[2] Enabling infrastructure- The National Industrial Corridor Programme and the proposed National Logistics Policy 2021, both of which fall under the purview of PM Gati Shakti, envision the establishment and strengthening of large medical device parks, clusters, and facilities equipped with world class common infrastructure in close proximity to economic zones with the necessary logistics connectivity.

[3] Facilitating Research and Development (R&D) and Innovation- In addition to the Department's proposed National Policy on R&D and Innovation in the MedTech- Pharma Sector in India, the policy aims to advance research and development in India. Additionally, it aims to create innovation hubs, "plug and play" infrastructures, centres of excellence in academic and research institutions, and support for start-ups.

[4] Attracting investments- The policy plans to implement the following additional steps like Make in India, Ayushman Bharat, Heal-in-India, and the Start-up Mission, the policy promotes private investments, series of funding from venture capitalists, as well as Public-Private Partnerships (PPP) to support domestic manufacturing, increase competitiveness, and foster a supportive environment for manufacturing in addition to the current programmes and interventions.

[5] Developing Human resources- The industry needs a consistent supply of skilled workers across the value chain, including scientists, regulators, health experts, managers, technicians, and other professionals, in order to develop a skilling ecosystem that is also aligned to the Skill India programme. This is what the policy anticipates:

a) Utilising the resources offered by the Ministry of Skill Development and Entrepreneurship's skill ecosystem to develop qualifications for professional skilling, retraining, and upskilling, as well as certification of candidates and professionals on relevant qualifications for the medical device industry. All of these skill-building courses will adhere to the National Skill Qualification Framework (NSQF), and skill-building activities will be integrated with the Skill India Portal (SIP).
b) In order to ensure the availability of skilled labour for cutting-edge manufacturing and research, as well as for futuristic medical technologies, the policy will support multidisciplinary courses specifically designed for medical devices in existing institutions. This will result in future-ready MedTech human resources that can be used to meet the sector's changing needs.
c) A national database of the different skills needed in relation to the most recent manufacturing technologies used in the MedTech sector and the skills necessary to adopt those particular technologies will be created and updated on a regular basis in consultation with industry.
d) In order to collaborate with foreign academic and industrial organisations to develop medical technologies, a framework has been proposed for academic institutions working in the medical device sector.

[6] Brand promotion- In coordination with the Ministry of Commerce and Industry's initiatives, the policy aims to increase global competitiveness. Additionally, the Department will be able to address a variety of market access issues due to the establishment of a dedicated Export Promotion Council for the sector.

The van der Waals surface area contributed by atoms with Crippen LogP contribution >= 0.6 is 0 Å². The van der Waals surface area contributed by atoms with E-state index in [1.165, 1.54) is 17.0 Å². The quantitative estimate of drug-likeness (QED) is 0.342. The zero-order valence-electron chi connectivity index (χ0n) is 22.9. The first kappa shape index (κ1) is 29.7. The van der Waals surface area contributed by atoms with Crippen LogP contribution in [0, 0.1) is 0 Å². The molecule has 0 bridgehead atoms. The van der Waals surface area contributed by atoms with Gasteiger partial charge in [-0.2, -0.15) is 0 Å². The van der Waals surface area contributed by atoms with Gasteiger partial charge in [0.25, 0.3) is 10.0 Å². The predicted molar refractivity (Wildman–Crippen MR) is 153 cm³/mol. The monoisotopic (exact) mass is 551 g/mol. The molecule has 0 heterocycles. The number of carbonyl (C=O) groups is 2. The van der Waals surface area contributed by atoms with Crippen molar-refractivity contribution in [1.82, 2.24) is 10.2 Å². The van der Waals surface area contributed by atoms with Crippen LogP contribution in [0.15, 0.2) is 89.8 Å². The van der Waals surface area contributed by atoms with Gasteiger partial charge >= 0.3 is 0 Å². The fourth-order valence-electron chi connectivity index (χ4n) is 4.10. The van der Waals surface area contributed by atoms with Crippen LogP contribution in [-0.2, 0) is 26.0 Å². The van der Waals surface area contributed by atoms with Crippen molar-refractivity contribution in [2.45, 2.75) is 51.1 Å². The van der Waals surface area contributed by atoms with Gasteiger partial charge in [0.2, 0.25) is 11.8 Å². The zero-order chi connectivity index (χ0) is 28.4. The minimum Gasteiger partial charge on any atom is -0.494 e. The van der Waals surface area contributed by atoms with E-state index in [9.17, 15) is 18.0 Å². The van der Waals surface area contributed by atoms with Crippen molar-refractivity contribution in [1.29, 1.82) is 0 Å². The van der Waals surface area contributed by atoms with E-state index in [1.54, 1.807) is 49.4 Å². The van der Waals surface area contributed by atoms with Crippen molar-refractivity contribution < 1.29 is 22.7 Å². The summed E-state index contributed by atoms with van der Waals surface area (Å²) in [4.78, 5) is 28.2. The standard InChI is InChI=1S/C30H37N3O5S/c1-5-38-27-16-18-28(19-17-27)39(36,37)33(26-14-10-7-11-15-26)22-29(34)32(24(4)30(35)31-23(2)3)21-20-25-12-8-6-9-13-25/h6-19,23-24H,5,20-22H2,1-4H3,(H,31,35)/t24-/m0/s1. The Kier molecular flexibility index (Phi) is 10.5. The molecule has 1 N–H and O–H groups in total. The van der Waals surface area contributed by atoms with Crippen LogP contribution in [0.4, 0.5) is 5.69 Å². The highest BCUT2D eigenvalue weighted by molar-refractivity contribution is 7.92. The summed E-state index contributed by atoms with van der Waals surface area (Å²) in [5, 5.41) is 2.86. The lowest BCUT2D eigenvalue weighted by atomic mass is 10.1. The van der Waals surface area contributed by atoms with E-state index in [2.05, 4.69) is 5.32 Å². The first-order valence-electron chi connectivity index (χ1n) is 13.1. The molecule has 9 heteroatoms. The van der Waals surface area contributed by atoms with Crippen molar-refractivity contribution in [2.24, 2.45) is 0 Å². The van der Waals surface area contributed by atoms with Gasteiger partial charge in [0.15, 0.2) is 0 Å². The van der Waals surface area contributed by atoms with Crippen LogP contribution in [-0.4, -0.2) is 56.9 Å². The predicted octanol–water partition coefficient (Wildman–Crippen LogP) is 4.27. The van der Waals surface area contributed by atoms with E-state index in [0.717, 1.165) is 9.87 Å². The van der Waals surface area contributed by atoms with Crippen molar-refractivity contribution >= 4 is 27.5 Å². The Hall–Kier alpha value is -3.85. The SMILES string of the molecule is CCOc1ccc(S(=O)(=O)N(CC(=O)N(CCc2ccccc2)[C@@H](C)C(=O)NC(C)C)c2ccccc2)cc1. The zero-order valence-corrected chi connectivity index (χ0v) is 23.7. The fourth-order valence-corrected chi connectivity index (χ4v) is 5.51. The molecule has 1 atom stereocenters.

The policy plans to launch studies and projects to learn from the best manufacturing and skilling practises around the world in order to determine whether it is feasible to apply such successful models in India. Increase public awareness of medical device safety and standards, and make sure to communicate the value proposition to the public in a proactive manner. Encourage the creation of more forums that will bring together different stakeholders to exchange knowledge and create robust networks across the industry.

Latest Regulatory Developments in the Medical Devices Sector

a) The Department of Pharmaceuticals, Ministry of Chemical and Fertilizers, implemented the DPCO Amendment. This amendment modifies the Drugs (Price Control) Order 2013 (DPCO), which serves as the regulatory framework for pricing drugs and medical devices in India.

b) The Indian Council for Medical Research (ICMR), recognized as the apex body for biomedical research in India, has unveiled The Ethical Guidelines for Application of Artificial Intelligence in Biomedical Research and Healthcare, 2023 (AI Guidelines).


The above suggested strategies under the Policy will help to catalyse innovation and accelerate growth of the medical device industry and, in turn, help to deliver "Qualitative" impact for the country, while also acknowledging the crucial importance of the Sustainable Development Goals (SDGs) and the goals outlined in the National Health Policy, 2017.

In accordance with NITI Aayog, quantitative output/outcome metrics will be developed to assess the impact of the National Medical Devices Policy's proposed strategy on equity in access to and affordability of safe medical devices, self-reliance in manufacturing, improvement in the overall healthcare index, decreased disease burden for India and other emerging economies, and the creation of high-value jobs in R&D and innovation. The set of economic indicators, including market size, exports, and Foreign Direct Investments (FDIs), will also be monitored on a regular basis.

The content of this article is intended to provide a general guide to the subject matter. Specialistadvice should be sought about your specific circumstances.